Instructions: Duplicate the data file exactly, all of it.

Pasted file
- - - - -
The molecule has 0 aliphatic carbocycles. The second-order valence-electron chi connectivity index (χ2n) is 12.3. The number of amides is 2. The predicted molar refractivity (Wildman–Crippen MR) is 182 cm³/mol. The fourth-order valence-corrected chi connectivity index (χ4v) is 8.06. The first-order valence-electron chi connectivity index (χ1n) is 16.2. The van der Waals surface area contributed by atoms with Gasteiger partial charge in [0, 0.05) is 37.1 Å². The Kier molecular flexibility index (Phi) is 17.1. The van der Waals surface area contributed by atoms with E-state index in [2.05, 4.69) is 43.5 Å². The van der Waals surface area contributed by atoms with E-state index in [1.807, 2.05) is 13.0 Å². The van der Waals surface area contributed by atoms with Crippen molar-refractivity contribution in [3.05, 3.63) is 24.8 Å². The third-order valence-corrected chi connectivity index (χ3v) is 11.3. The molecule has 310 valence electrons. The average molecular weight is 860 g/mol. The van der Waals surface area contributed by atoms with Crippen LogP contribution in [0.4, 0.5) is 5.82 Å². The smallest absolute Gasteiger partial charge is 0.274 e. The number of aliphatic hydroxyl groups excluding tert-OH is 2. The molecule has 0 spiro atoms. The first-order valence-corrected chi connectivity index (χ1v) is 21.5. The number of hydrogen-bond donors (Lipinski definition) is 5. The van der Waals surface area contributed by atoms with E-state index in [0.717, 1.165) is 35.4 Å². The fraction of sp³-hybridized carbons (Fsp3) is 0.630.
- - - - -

The molecule has 0 aliphatic carbocycles. The second-order valence-electron chi connectivity index (χ2n) is 12.3. The number of amides is 2. The predicted molar refractivity (Wildman–Crippen MR) is 182 cm³/mol. The fourth-order valence-corrected chi connectivity index (χ4v) is 8.06. The first-order valence-electron chi connectivity index (χ1n) is 16.2. The van der Waals surface area contributed by atoms with Gasteiger partial charge in [0, 0.05) is 37.1 Å². The Kier molecular flexibility index (Phi) is 17.1. The van der Waals surface area contributed by atoms with E-state index in [2.05, 4.69) is 43.5 Å². The van der Waals surface area contributed by atoms with E-state index in [1.807, 2.05) is 13.0 Å². The van der Waals surface area contributed by atoms with Crippen molar-refractivity contribution in [3.05, 3.63) is 24.8 Å². The third-order valence-corrected chi connectivity index (χ3v) is 11.3. The molecule has 310 valence electrons. The average molecular weight is 860 g/mol. The van der Waals surface area contributed by atoms with Crippen LogP contribution in [0.4, 0.5) is 5.82 Å². The smallest absolute Gasteiger partial charge is 0.274 e. The number of aliphatic hydroxyl groups excluding tert-OH is 2. The molecule has 0 spiro atoms. The first-order valence-corrected chi connectivity index (χ1v) is 21.5. The number of hydrogen-bond donors (Lipinski definition) is 5. The van der Waals surface area contributed by atoms with E-state index in [0.717, 1.165) is 35.4 Å². The fraction of sp³-hybridized carbons (Fsp3) is 0.630.